Wearable device monitors heart failure

A new study published in Circulation: Heart Failure shows how bioengineers are teaming up with clinicians to improve patient outcomes.

“The concept behind the device in this paper originated with a bioengineering graduate student as a side project,” says co-author Shuvo Roy, PhD. “And it subsequently led to a strong collaboration between my lab and UCSF cardiologists Drs. Liviu Klein and Teresa De Marco, illustrating nicely how bioengineers and clinicians come naturally together at UCSF to tackle significant problems in medicine.”

The research demonstrates a wearable device in the form of a patch that senses and transmits information on a patient’s cardiac condition during exercise. This kind of remote monitoring of patients with heart failure could allow clinicians to make adjustments to treatment that take into account a patient’s changing condition, and could potentially reduce hospitalizations.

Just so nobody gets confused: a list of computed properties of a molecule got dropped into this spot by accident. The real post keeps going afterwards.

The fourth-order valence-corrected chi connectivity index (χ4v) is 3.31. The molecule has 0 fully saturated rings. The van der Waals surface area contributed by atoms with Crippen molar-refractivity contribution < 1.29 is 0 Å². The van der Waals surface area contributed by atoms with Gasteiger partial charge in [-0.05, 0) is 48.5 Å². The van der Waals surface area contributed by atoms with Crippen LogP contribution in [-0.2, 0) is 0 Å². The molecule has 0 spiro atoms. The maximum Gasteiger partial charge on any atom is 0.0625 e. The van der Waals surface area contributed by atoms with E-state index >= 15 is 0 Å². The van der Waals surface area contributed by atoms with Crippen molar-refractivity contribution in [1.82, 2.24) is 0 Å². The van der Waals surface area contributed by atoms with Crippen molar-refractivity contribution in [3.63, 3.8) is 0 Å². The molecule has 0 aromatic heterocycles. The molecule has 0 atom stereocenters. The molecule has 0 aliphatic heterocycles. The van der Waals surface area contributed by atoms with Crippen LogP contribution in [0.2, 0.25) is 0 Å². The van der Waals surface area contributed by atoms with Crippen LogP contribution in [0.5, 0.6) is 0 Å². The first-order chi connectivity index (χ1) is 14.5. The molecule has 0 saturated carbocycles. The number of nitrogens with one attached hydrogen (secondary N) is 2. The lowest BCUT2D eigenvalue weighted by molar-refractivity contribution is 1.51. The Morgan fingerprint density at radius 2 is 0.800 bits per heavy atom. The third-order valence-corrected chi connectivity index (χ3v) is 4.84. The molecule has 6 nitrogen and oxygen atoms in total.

The initial idea came from Mozziyar Etemadi, MD, PhD, when he was a PhD bioengineering student in the Roy Lab. Co-author J. Alex Heller, MS, was also an engineer in the Roy Lab. Roy is a faculty member in the Department of Bioengineering and Therapeutic Sciences, a joint department of the UCSF Schools of Pharmacy and Medicine.

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About the School: The UCSF School of Pharmacy is a premier graduate-level academic organization dedicated to improving health through precise therapeutics. It succeeds through innovative research, by educating PharmD health professional and PhD science students, and by caring for the therapeutics needs of patients while exploring innovative new models of patient care. The School was founded in 1872 as the first pharmacy school in the American West. It is an integral part of UC San Francisco, a leading university dedicated to promoting health worldwide.